To the Silver Republicans of Granite County-It having come to the knowledge of The Silver Republican County Central Committee that attempts will be made by certain Democratic politicians to issue calls and make public announcements purporting to be authorized by the Silver Republican Committee, all Silver Republicans of Granite County are hereby advised to pay no attention whatever to any such announcements that are published in the Citizens Call, the Democratic organ of this county. By order of the Silver Republican County Central Committee, Lawrence Hauck, Chairman.
While involved in many community positions, Lawrence was appointed Postmaster of Philipsburg in 1899 and served for eighteen consecutive years. A. H. Neal was recommended to President Harding to fill the vacant position, according to the Associated Press, in Anaconda, on November 4, 1921. According to family documents, Lawrence resigned the position due to increased responsibility from his other businesses.
Hauck was quick to file a law suit when the County Commissioners in early 1907, decided that outgoing commissioners could not sign contracts that carried over into a new term of office and voted to send their printing elsewhere. Immediately Hauck has a restraining order placed on the Commissioners and according to the March Court documents Judge Winston handed down a written opinion and the Commissioners were given five days to answer. There were no more comments written in the Mail, and the county records show payment over the years continued to be made to Hauck for the printing of County documents, so obviously the Commissioners resumed his contract.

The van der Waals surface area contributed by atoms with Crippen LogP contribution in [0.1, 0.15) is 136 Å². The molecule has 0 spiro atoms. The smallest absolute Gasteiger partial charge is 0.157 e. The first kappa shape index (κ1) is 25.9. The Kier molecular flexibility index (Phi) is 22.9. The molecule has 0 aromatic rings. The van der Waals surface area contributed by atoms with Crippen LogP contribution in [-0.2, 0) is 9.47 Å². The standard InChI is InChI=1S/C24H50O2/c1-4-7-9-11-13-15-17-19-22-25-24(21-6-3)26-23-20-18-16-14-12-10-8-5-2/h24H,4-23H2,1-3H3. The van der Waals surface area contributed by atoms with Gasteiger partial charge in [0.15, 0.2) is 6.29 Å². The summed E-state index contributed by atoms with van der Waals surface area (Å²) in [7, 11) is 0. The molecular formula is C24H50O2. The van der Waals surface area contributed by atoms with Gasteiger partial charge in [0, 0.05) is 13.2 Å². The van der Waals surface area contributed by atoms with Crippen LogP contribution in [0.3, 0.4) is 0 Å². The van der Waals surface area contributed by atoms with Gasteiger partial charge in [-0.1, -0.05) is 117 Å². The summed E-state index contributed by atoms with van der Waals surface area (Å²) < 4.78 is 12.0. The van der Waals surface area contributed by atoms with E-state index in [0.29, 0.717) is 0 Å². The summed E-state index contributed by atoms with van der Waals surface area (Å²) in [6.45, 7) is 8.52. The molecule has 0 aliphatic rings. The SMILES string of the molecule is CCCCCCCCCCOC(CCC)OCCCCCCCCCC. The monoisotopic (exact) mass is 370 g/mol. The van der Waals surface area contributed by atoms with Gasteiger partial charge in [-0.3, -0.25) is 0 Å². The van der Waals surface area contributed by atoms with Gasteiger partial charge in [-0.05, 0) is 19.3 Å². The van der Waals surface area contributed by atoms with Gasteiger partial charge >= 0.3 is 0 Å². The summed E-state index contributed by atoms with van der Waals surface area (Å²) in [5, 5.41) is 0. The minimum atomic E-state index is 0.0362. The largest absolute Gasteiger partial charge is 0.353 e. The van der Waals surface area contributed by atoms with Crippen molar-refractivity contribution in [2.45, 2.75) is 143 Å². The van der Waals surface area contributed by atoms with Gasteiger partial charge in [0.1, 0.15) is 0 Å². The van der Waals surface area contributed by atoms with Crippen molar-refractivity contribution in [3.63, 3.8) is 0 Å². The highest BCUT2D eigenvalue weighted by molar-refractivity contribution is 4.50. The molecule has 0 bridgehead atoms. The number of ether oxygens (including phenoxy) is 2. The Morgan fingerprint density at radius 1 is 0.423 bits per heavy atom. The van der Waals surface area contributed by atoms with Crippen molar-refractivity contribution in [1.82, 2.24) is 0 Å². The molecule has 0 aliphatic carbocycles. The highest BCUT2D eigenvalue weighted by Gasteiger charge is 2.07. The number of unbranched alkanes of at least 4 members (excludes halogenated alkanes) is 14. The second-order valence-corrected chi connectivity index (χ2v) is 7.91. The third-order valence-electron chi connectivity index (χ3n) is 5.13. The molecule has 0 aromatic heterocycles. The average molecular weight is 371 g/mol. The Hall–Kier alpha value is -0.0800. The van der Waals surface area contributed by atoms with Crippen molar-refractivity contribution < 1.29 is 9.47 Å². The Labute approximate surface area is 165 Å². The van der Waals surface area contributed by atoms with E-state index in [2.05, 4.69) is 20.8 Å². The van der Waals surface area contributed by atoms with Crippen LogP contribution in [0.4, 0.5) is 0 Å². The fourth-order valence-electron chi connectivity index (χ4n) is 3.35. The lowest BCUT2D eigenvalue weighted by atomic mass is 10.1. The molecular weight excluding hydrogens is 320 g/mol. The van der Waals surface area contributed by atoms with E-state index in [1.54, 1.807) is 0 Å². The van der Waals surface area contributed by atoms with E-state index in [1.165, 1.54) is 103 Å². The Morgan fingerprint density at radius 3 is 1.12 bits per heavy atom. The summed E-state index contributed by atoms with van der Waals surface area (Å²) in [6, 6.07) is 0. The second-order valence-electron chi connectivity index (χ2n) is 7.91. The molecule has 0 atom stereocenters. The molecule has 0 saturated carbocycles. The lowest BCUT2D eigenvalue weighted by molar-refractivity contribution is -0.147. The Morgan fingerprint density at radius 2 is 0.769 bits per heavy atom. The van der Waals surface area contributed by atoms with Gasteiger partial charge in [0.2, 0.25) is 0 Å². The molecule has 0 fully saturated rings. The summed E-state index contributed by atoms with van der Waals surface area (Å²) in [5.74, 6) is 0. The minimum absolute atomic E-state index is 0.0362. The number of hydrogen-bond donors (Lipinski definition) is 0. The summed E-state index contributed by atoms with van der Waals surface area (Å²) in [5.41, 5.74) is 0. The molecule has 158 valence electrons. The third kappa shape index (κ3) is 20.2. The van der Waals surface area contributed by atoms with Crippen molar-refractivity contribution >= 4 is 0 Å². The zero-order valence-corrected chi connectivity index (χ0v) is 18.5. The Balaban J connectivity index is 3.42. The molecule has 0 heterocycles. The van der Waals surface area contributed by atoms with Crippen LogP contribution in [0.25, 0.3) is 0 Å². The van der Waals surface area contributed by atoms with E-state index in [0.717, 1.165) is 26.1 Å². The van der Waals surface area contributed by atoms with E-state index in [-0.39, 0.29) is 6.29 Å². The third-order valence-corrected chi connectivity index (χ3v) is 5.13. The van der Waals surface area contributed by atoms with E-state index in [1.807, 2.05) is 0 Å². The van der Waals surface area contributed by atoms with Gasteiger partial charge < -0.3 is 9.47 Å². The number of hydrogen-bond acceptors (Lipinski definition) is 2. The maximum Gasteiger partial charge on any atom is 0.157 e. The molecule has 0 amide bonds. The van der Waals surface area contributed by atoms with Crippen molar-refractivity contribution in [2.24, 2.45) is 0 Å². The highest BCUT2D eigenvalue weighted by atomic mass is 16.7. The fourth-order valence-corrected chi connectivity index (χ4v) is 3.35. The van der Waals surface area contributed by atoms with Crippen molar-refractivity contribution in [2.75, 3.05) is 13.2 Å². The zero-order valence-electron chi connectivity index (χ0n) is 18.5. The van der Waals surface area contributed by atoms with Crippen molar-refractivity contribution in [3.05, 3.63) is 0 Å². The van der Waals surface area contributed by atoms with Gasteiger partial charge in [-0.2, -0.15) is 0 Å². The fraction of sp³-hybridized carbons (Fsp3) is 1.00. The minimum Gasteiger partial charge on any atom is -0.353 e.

Always a staunch republican and never afraid to state his opinion the newspaper is filled with articles and editorials written by Lawrence that relate to the local concerns and issues that surrounded the citizens of Granite County. One example is the following on October 30, 1908:
Proves quite a boomerang...Mr. D.H. Morgan's long promised circular made its appearance Wednesday. The lateness of the date renders it impossible to show up in detail the matter at issue and get it before the people by election, so the best the republican committee, can do is publish a reply which necessarily must be brief. The statement is made that no one has been found willing to "father" the circular issued by the Republican Committee October 7. Mr. Morgan's and Mr. Duffy's search in that particular can not have been very thorough; none of the republican committee has left Granite County. They are all here and prepared to back up every assertion; it is all a matter of public record at the court house and Mr. Morgan's circular does not deny it. The fact remains that contracts were let contrary to law and behind closed doors.